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    Two Provocative Selections

    By Philip Ruth–

    “There’s something arresting about it,” said my pal after she exclaimed “Whoa!” at the sight of a Toyota Crown curbside. She has seen my parade of press cars. Still, she then said, “Wow.”

    “Is this … an Acura?” asked the 15th Street Chase Bank security guard when I parked. I replied it was a Toyota. I opened a door and gestured toward the dual-screen dashboard. Again, “Wow.”

    Car buyers spend big to attract this kind of attention. Compared to the appeal of the $50,648 Crown Limited, other press cars close to double its price have slipped through their weeks here like appliance-white rentals. 

    Additionally, this Crown got modern respect. At the Castro Chevron, I asked an Instagram-model-worthy woman in a luxury SUV mildly blocking the Crown’s reverse path to please mind my aim. She dipped her sunglasses and said, “That is very nice. Electric?” I replied, “Gas hybrid,” and she nodded approvingly and gave a wide berth.

    Rare for a new car these days, the Crown had something about it that elevated the people who saw it. My inner car critic saw the Crown as a built-up sedan with coexisting styling cues from Teslas and SUVs, but this Toyota demonstrably came across as so much more. 

    Visual wattage aside, the Crown could use steering that’s firmer and more communicative. Also, the 2.5-liter four-cylinder engine’s roar was out of place in such a large sedan, and the noise was particularly noted when accelerating from the tunnel to the newer stretch of the Bay Bridge. The experience was pretty views accompanied by grating audio.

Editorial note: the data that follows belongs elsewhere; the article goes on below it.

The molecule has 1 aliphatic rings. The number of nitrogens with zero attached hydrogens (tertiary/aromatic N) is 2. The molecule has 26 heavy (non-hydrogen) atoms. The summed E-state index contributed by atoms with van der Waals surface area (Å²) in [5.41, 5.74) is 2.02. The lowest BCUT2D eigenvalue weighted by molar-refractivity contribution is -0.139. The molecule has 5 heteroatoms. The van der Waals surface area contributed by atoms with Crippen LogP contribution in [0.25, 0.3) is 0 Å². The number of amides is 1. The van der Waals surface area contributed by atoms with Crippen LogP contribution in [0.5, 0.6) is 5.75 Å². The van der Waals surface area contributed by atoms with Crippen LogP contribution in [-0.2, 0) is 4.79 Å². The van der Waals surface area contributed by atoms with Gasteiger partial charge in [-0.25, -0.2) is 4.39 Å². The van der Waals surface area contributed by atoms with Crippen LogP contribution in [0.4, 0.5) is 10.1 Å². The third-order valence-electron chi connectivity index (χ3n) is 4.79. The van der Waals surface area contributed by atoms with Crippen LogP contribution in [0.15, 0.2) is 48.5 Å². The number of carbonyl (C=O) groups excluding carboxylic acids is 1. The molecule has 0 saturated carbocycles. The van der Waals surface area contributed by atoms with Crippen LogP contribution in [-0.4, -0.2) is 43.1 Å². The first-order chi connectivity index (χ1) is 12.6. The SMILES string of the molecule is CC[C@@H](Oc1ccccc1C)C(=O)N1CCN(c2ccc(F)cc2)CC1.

So, the Toyota Crown isn’t perfect, and neither is the Mazda CX-5 we’re also discussing. The CX-5 meets the Crown’s compelling charisma with Mazda’s granular approach to building a roadgoing delight. 

    The $41,655 CX-5 is an old design, first sold in 2012 and here we still are with it after many updates and more than 3.5 million sold. For me, it remains one of the most engaging compact SUVs on the market. 

    We’re not here to disparage the Mazda CX-50 that debuted in 2021 alongside the CX-5. We won’t talk about the CX-50’s extra bulk, or its bone-stiff ride over SOMA’s rutted streets. This column focuses on the positives. 

    And so we look to the CX-5, also with a 2.5-liter four but adding a turbocharger. The result is a hoot to drive. The CX-5 is supple and nimble, and it is effortlessly flickable, as so few new cars are these days. 

    It’s likely that the CX-5’s age, in part, makes you feel like you’re interacting with a rewarding machine, rather than parsing out the Crown’s more programmed responses. I fished for feedback from the Crown, while the CX-5 was a puppy that was ready to play. 

    Conversely, the comely Crown conferred instant celebrity with a sort of pure energy from its onlookers. As we San Franciscans cope with our quality-of-life challenges, it was nice to have around this Crown’s four-wheeled beacon of good feeling. 

    Philip Ruth is a Castro-based automotive photojournalist and consultant with an automotive staging service.

    Published on July 27, 2023